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Sunday, June 2, 2002



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DEAN SENSUI / DSENSUI@STARBULLETIN.COM
Kalaheo High School's Project Graduation event yesterday featured a giveaway, courtesy of auto dealer Mike McKenna, of a 1999 Ford Escort ZX2. Beverlyn Maglalang, the last of 10 people to try a key in the car's ignition, successfully started the engine to win the car. McKenna donated the car as an incentive to maximize participation in Project Graduation.



Project Graduation
offers safe party option

Students celebrate at alcohol-
and drug-free events


By Lisa Asato
lasato@starbulletin.com

Roosevelt High School senior Jamie Mukai considers herself lucky that parents at her school organized a Project Graduation.

"(I'm) looking forward to it 'cause it's the last time to be with my classmates, yeah?" Mukai said in an interview before her graduation last night.

Parents there started fund-raising for the alcohol- and drug-free graduation celebration two years ago.

"They don't want us to go out and get hurt in accidents ... because people who don't have Project Graduation, they just go out and party," she said. "And that's how they get into accidents. They drink and stuff."

Gay Mukai, her mom, who is the chairwoman of the school's event, said it's "as much for the parents as for the kids 'cause our kids are safe. ... It's parents' gift to seniors because we want them to enjoy their graduation night and be safe. Be very safe."

Roosevelt has participated in Project Graduation since 1990, longer than any public school. This year, about 45 public and private schools are expected to hold their own festivities, with around 35 planned from Friday to today.

"Project Graduation has really been a shining star for the state, we grew fast and we've been growing steadily every year," said Jan Meeker, the state Department of Education's resource teacher for the Safe Community Youth Activity Program.

Although attendance dropped to 58 percent at schools with Project Graduation in 2000 from 73 percent a year earlier, those numbers are skewed because new schools starting the program have lower turnouts than the veteran schools, she said.

"Every year you add a school, you lose a school, we've been steadily increasing every year at least by 100 or 200 (students) a year," she said.

Meeker said the intent of the program was "not to lose any senior on graduation weekend. And we've been successful with that."

Officer Raymond Lurbe of the Honolulu Police Department said Project Graduation makes a difference in keeping students safe on graduation night.

"If they didn't have it, once graduation is over they're going to be going from party to party to party," said Lurbe, who visits schools to talk to students about drinking and driving. "This is like a speed bump before releasing them and makes them think a lot. At least for that one night they're pretty safe."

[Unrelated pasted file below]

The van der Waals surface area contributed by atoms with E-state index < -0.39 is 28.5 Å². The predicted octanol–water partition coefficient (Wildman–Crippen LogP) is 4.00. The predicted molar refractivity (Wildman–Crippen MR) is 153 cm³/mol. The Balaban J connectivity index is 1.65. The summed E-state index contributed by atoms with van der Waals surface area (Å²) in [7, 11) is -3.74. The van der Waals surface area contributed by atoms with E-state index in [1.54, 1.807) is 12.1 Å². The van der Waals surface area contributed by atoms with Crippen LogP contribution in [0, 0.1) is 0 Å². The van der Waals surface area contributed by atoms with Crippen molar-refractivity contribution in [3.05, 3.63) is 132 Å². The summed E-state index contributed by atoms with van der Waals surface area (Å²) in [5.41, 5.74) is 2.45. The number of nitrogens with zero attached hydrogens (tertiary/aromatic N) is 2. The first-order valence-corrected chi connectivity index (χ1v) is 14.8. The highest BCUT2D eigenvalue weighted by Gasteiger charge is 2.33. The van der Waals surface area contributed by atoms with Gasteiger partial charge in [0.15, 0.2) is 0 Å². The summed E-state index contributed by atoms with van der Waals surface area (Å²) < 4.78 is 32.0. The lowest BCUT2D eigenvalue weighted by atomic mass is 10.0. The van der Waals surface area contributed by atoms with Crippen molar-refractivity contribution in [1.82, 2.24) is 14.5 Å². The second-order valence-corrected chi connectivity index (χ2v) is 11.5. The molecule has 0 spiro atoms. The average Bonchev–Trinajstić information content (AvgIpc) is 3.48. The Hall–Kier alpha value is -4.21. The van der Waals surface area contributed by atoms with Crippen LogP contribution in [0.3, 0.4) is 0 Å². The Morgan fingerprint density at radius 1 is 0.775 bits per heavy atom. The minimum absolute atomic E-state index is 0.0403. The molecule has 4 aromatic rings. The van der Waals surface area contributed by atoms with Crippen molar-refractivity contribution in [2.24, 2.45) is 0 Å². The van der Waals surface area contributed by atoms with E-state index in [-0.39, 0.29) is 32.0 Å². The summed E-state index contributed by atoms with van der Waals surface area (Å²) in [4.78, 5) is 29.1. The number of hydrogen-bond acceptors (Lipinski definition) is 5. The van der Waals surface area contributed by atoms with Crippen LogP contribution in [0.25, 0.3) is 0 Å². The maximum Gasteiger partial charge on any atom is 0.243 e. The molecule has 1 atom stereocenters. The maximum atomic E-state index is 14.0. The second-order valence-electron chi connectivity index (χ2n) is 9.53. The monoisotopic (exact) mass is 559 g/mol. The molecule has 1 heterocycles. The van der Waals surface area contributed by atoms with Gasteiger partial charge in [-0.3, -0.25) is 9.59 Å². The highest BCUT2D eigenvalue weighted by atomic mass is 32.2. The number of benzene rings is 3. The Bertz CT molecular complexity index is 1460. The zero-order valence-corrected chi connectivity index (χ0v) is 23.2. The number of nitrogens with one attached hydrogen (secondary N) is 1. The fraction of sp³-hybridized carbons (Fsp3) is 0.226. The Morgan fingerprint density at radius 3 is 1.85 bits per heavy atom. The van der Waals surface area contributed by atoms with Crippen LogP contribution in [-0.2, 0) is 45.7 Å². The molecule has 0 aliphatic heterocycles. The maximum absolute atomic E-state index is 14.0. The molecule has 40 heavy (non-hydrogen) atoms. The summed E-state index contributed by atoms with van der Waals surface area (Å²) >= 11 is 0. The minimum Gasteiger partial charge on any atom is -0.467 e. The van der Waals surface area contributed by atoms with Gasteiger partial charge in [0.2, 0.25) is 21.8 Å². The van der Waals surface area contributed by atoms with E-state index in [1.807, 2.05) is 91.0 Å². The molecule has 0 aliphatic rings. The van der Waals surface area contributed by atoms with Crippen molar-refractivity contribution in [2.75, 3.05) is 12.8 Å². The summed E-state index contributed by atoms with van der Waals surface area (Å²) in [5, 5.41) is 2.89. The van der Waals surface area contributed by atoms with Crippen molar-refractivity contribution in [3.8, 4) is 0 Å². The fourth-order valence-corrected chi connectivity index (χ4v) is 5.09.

Meeker said the events do not receive any money from the state Department of Education and parents are key to making it happen through fund-raisers and planning. She said there are about 13 public schools "yet to come on board."

"We really do need parents to come forward and take the lead," she said.

At Castle High School, Karen Kimura said most of the work is done by the parents because it's seen as a gift to the students. Fund raising is tough, she said, requiring year-round work. "As soon as this one is pau we'll start for the next year," said Kimura, a teacher and a coordinator for Project Graduation. This year, the school had planned to spend about $130 per student for a projected 250 students.

Like other schools, where the event will be held is kept secret.

"We have had security problems where people anticipated the site and people planted things there and crashed the site," Kimura said.

Meeker said parents give away prizes including cash, scholarships, computer systems, televisions, cell phones and rice cookers for college. But the biggest prizes, she said, are cars.

To entice students to attend, auto dealer Mike McKenna raffles away cars at four schools in Windward Oahu and one in Kona as long as they get at least a 95 percent turnout. McKenna said he does it because, as a teen, he was a passenger in a graduation-night crash involving alcohol.

"Luckily no one was killed, but it could have wiped out the whole car," he said. "So I figured this was a good thing to do, and I like kids."

He's given away 25 cars in 10 years, with two won in the last two days by seniors at Kahuku and Kalaheo high schools.

"We've always had one of the highest attendance on the Windward side," said Tina Shaffer, the chairwoman of Kalaheo's Project Graduation. The school had about 98 percent participation this year, she said. "We're very proud of that."

Of course, the highlight is the car drawing, which ends the overnight adventure. "The kids have a good time, but by the time it's 7 in the morning they're half awake," she said. "You want to say it's like the climax of the evening. They're excited but they can barely keep their eyes open."



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